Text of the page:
Jodi Schwarz took an unconventional path to her scientific interests, and this helps explain the kind of scientist and science educator she has become. “I started out with a BA in history. In fact I avoided science classes, thinking that science was all about memorizing facts.  But as a junior I went away on a semester program where students study oceanography aboard a sailboat equipped for research. This kind of hands-on experience transformed my idea of what science is all about,” explained Schwarz.

She continued, “After college I ended up going to a marine biology research institute in Bermuda to try out the life of a working biologist, and I was hooked.  That’s where I learned about coral symbiosis, which also hooked me and continues to. In fact the ‘Genomics Explorer’ curriculum is geared towards researching coral symbiosis and environmental change. After my experiences at sea and in Bermuda I went back to school for a Bachelor’s degree in biology, so I could go on and get a Master’s in marine science and a PhD in zoology.  All along my interest has been in helping students have that same ‘a-ha’ moment I had, which only comes when you do the hands-on work yourself,” Schwarz concluded.

About Science and its publisher AAAS

The American Association for the Advancement of Science (AAAS) is the world's largest general scientific society, and publisher of the journal Science as well as Science Translational Medicine and Science Signaling. AAAS was founded in 1848, and includes 261 affiliated societies and academies of science, serving 10 million individuals. Science has the largest paid circulation of any peer-reviewed general science journal in the world, with an estimated total readership of 1 million. The non-profit AAAS is open to all and fulfills its mission to "advance science and serve society" through initiatives in science policy, international programs, science education, and more.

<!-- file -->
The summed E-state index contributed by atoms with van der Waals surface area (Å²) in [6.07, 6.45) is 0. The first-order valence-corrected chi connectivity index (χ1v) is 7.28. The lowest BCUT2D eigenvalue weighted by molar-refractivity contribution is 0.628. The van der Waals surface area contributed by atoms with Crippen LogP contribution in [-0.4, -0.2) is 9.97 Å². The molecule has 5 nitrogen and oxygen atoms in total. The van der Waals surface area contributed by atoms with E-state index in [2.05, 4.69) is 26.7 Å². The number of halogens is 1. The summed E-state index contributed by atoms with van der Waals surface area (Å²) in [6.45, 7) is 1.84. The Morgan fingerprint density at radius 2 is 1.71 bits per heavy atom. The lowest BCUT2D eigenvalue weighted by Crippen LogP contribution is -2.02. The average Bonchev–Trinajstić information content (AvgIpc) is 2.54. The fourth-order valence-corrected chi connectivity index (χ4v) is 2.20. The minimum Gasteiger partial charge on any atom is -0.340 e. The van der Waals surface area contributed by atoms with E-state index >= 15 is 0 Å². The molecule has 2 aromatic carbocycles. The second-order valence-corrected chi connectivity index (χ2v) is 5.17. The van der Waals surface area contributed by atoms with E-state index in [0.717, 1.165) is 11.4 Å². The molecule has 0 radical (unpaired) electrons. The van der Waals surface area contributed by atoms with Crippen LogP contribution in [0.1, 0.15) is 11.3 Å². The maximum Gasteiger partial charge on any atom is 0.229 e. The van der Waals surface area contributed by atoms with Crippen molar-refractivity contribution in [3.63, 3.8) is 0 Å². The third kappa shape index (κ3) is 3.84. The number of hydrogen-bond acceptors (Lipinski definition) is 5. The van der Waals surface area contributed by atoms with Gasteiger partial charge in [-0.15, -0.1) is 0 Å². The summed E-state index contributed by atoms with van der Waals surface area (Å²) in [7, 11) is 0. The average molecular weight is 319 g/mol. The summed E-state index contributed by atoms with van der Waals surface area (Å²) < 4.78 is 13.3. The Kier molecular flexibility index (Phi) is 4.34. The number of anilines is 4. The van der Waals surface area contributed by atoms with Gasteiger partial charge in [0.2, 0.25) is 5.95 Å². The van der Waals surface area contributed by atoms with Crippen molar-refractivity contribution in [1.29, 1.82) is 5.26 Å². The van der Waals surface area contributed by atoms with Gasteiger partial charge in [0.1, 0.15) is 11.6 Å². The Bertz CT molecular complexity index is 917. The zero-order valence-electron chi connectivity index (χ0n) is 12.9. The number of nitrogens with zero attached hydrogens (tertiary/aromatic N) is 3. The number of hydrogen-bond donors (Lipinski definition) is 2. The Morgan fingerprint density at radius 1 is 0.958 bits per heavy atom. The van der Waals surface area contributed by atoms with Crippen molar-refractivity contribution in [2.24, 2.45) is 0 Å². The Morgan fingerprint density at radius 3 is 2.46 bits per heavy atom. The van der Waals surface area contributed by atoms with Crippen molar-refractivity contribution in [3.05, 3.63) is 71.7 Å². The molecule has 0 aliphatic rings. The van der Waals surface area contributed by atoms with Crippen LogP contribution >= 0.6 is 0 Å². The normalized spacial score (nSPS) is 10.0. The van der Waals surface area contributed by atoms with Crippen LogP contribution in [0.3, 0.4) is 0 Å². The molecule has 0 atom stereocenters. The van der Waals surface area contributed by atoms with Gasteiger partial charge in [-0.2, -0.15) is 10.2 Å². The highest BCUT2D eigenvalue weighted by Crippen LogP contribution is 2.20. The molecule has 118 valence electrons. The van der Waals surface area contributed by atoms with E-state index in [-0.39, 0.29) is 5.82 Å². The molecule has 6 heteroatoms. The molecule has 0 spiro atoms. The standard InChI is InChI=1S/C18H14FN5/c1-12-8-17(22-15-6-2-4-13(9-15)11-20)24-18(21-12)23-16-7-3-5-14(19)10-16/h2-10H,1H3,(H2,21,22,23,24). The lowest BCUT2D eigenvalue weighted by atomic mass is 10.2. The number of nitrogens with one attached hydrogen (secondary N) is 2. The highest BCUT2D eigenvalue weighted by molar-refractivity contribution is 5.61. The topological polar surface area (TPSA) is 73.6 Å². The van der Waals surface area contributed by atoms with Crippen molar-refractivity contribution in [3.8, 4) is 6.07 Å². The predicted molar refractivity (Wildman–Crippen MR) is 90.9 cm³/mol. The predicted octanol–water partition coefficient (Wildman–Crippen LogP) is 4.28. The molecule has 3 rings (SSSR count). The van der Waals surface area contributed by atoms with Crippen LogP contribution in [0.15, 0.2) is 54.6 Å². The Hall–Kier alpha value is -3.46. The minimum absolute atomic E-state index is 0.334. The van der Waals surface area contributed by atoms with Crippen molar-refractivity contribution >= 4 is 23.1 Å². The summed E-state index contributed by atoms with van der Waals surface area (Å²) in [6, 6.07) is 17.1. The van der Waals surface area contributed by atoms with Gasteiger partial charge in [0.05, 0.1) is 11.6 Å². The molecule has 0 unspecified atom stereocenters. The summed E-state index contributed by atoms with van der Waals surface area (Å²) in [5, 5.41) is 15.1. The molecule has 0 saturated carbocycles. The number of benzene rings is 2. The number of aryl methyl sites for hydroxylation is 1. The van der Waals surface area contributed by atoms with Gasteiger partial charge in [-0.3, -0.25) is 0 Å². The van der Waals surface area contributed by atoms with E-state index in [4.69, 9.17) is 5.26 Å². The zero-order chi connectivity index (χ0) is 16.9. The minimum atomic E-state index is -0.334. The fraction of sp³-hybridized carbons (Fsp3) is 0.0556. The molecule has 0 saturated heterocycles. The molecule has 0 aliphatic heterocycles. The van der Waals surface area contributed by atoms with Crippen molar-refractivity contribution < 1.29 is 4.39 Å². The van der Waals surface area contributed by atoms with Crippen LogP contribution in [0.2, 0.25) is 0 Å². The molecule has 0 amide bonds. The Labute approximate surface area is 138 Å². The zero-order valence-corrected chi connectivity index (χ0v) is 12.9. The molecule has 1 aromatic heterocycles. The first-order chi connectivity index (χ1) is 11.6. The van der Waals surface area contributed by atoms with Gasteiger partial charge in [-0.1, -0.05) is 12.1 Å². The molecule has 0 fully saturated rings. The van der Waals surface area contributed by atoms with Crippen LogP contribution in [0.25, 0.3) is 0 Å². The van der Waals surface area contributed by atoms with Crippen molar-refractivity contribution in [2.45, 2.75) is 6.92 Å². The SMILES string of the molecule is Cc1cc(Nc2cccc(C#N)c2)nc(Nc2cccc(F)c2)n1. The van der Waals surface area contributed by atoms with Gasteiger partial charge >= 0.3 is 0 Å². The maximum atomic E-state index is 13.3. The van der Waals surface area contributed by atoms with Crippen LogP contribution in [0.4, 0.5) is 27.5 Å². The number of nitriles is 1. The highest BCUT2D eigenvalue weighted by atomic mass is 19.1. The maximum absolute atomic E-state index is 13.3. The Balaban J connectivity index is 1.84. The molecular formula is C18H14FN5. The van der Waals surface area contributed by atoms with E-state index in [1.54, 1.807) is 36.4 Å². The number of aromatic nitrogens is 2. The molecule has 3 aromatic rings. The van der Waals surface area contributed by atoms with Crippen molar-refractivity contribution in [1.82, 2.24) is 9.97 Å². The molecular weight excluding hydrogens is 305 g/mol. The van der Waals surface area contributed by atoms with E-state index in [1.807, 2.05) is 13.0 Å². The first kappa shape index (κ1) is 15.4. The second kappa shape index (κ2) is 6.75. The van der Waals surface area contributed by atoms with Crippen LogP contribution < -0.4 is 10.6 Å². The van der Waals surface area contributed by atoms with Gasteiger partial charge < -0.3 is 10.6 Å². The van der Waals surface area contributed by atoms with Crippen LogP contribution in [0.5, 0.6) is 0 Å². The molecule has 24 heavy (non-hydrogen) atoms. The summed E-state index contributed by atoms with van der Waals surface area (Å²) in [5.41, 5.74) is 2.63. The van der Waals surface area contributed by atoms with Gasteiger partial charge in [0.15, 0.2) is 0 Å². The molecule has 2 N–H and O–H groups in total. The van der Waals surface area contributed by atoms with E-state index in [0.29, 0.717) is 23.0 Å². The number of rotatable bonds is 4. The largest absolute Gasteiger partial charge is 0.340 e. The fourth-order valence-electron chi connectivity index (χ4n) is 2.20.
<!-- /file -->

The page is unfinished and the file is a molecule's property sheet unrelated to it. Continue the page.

About Vassar College

Founded in 1861 and consistently regarded as one of the country’s best liberal arts colleges, Vassar is renowned for its long history of curricular innovation, and for the natural beauty and architectural distinction of its campus. Vassar has always been dedicated to academic discovery and independent inquiry, and early on the college adopted “go to the source” as its academic credo. It was the first U.S. college to be founded with an art collection and gallery; today its Frances Lehman Loeb Art Center holds over 18,000 works by such masters as Picasso, Rembrandt, O'Keeffe, and Pollock. In 1982 Vassar was the first college to grant an undergraduate degree in cognitive science. In 2013 the college will begin construction of an ambitious new Integrated Science Center, to create cutting edge facilities that closely ally such departments as biology, chemistry, computer science, physics, and psychology, as well as affiliated interdisciplinary and multidisciplinary degree programs (e.g. biochemistry, cognitive science, environmental studies, neuroscience and behavior).

Vassar College is a highly selective, coeducational, independent, residential, liberal arts college.

Posted by Office of Communications Monday, January 28, 2013